HD Tune Pro
Version and / or Patch Used: 3.00
Developer Homepage: http://www.efdsoftware.com/
Product Homepage: http://www.hdtune.com/>
HD Tune is a Hard Disk utility which has the following functions:
- Benchmark: measures the performance
- Info: shows detailed information
- Health: checks the health status by using SMART
- Error Scan: scans the surface for errors
- Temperature display
HD Tune Pro gives us accurate read, write and access time results and for the last couple of years has been gaining popularity amongst reviewers. It is now considered a must have application for storage device testing.
Samsung single drive on NVIDIA 680i
Samsung single drive on Areca
2-Drive RAID 0
3-Drive RAID 0
3-Drive RAID 5
4-Drive RAID 0
There is a lot of information here for us to take in.
Let's start with the Areca controller and how it affects the numbers. As you can see, the Burst Rate on all of the tests with the controller has gone through the roof. The controller features a user upgradable cache module that allows a portion of data to be stored in fast memory, and this will affect the Burst, Maximum and Average scoring for the better.
When looking at the scores from a single drive on the Areca controller and a single drive on the NVIDIA 680i SLI chipset, we see that the controller is far more efficient at transferring data, even in the Minimum category.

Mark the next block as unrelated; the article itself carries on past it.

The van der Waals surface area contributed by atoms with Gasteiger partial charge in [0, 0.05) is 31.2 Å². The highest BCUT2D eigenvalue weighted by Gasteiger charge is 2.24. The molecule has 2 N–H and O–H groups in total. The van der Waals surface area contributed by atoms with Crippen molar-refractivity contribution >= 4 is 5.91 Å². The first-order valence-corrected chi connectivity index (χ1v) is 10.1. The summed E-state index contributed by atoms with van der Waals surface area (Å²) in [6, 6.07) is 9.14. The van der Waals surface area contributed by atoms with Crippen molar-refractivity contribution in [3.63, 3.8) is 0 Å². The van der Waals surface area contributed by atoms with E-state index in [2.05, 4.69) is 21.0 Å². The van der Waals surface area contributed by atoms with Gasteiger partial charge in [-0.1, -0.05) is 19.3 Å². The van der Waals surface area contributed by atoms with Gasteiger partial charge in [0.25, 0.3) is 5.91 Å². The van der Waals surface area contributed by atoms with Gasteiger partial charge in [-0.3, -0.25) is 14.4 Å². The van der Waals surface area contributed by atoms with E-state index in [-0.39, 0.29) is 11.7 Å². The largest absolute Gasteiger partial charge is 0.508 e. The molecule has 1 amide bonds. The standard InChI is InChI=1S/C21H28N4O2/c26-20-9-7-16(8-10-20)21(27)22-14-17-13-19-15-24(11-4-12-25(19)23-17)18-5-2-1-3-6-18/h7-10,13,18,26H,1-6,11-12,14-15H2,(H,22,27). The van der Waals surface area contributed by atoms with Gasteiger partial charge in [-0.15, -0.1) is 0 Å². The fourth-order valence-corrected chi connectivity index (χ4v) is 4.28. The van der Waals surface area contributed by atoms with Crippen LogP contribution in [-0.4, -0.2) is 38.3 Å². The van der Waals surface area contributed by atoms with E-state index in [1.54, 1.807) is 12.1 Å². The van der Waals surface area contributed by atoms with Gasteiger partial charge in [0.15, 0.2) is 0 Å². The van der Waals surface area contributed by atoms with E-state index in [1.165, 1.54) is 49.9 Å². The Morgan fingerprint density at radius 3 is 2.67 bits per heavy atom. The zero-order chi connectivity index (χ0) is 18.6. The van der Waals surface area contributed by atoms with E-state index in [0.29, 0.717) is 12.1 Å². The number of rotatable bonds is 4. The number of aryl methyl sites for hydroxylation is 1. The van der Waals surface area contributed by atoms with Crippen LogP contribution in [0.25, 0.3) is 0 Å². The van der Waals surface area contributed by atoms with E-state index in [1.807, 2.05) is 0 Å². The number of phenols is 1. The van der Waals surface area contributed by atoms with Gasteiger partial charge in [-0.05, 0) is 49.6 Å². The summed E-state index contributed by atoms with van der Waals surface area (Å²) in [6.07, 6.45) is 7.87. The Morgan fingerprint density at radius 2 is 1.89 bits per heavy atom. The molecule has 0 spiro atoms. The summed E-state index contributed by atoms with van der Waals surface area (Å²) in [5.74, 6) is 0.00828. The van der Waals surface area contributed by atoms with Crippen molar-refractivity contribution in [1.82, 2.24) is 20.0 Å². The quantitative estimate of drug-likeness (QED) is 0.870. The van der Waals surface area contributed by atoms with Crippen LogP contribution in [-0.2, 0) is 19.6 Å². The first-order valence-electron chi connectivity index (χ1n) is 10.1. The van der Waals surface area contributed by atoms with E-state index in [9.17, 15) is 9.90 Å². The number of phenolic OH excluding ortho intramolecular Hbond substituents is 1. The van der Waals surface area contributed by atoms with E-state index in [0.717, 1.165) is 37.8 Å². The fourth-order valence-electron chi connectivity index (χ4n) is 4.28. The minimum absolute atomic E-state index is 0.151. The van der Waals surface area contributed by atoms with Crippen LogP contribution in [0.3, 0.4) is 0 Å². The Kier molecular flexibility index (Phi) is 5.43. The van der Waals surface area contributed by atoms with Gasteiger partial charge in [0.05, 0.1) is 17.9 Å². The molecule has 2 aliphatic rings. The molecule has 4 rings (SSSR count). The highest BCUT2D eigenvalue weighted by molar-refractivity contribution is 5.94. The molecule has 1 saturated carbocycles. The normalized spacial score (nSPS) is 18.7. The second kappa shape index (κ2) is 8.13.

The next thing to look at are the RAID 0 numbers. The Samsung SATA-II drives scale very well when used in RAID 0 and all of the numbers nearly double just by adding another drive. We tested up to four drives and had very good results.
RAID 5 was thrown in, just because we could. It is unlikely anyone would run RAID 5 outside of an enterprise environment, but we had the controller and the drives and thought "What the heck; let's do it". The performance of a RAID 5 array with three drives is similar to that of RAID 0 with two drives. This was expected and in the read category we didn't encounter any ill effects.
RAID 5 is notorious for turning write speeds to mush, so let's move on to see what happens when we run the same tests but with write data instead of read data.